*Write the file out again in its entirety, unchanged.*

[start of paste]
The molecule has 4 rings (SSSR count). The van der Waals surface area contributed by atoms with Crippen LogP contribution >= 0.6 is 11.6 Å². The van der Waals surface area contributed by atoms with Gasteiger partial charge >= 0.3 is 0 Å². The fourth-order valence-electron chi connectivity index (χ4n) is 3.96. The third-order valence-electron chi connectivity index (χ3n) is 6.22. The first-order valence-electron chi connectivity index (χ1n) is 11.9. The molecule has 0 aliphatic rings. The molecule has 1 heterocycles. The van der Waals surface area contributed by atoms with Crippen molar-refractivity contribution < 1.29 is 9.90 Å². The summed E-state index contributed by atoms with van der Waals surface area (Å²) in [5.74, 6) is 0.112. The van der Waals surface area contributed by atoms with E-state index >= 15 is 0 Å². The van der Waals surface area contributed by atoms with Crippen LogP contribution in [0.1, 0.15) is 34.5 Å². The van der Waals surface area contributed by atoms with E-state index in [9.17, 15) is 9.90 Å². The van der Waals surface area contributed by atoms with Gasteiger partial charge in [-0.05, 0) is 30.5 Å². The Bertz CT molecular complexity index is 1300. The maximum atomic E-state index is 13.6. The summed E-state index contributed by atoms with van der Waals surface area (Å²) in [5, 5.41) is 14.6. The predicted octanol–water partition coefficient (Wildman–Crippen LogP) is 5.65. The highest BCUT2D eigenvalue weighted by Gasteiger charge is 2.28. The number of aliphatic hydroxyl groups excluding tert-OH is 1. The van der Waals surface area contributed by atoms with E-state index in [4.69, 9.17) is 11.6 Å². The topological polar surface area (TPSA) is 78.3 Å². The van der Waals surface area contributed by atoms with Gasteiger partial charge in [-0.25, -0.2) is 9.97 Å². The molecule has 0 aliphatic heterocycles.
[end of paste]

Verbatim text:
The molecule has 4 rings (SSSR count). The van der Waals surface area contributed by atoms with Crippen LogP contribution >= 0.6 is 11.6 Å². The van der Waals surface area contributed by atoms with Gasteiger partial charge >= 0.3 is 0 Å². The fourth-order valence-electron chi connectivity index (χ4n) is 3.96. The third-order valence-electron chi connectivity index (χ3n) is 6.22. The first-order valence-electron chi connectivity index (χ1n) is 11.9. The molecule has 0 aliphatic rings. The molecule has 1 heterocycles. The van der Waals surface area contributed by atoms with Crippen molar-refractivity contribution < 1.29 is 9.90 Å². The summed E-state index contributed by atoms with van der Waals surface area (Å²) in [5.74, 6) is 0.112. The van der Waals surface area contributed by atoms with E-state index >= 15 is 0 Å². The van der Waals surface area contributed by atoms with Crippen LogP contribution in [0.1, 0.15) is 34.5 Å². The van der Waals surface area contributed by atoms with E-state index in [9.17, 15) is 9.90 Å². The van der Waals surface area contributed by atoms with Gasteiger partial charge in [-0.05, 0) is 30.5 Å². The Bertz CT molecular complexity index is 1300. The maximum atomic E-state index is 13.6. The summed E-state index contributed by atoms with van der Waals surface area (Å²) in [5, 5.41) is 14.6. The predicted octanol–water partition coefficient (Wildman–Crippen LogP) is 5.65. The highest BCUT2D eigenvalue weighted by Gasteiger charge is 2.28. The number of aliphatic hydroxyl groups excluding tert-OH is 1. The van der Waals surface area contributed by atoms with E-state index in [4.69, 9.17) is 11.6 Å². The topological polar surface area (TPSA) is 78.3 Å². The van der Waals surface area contributed by atoms with Gasteiger partial charge in [-0.25, -0.2) is 9.97 Å². The molecule has 0 aliphatic heterocycles.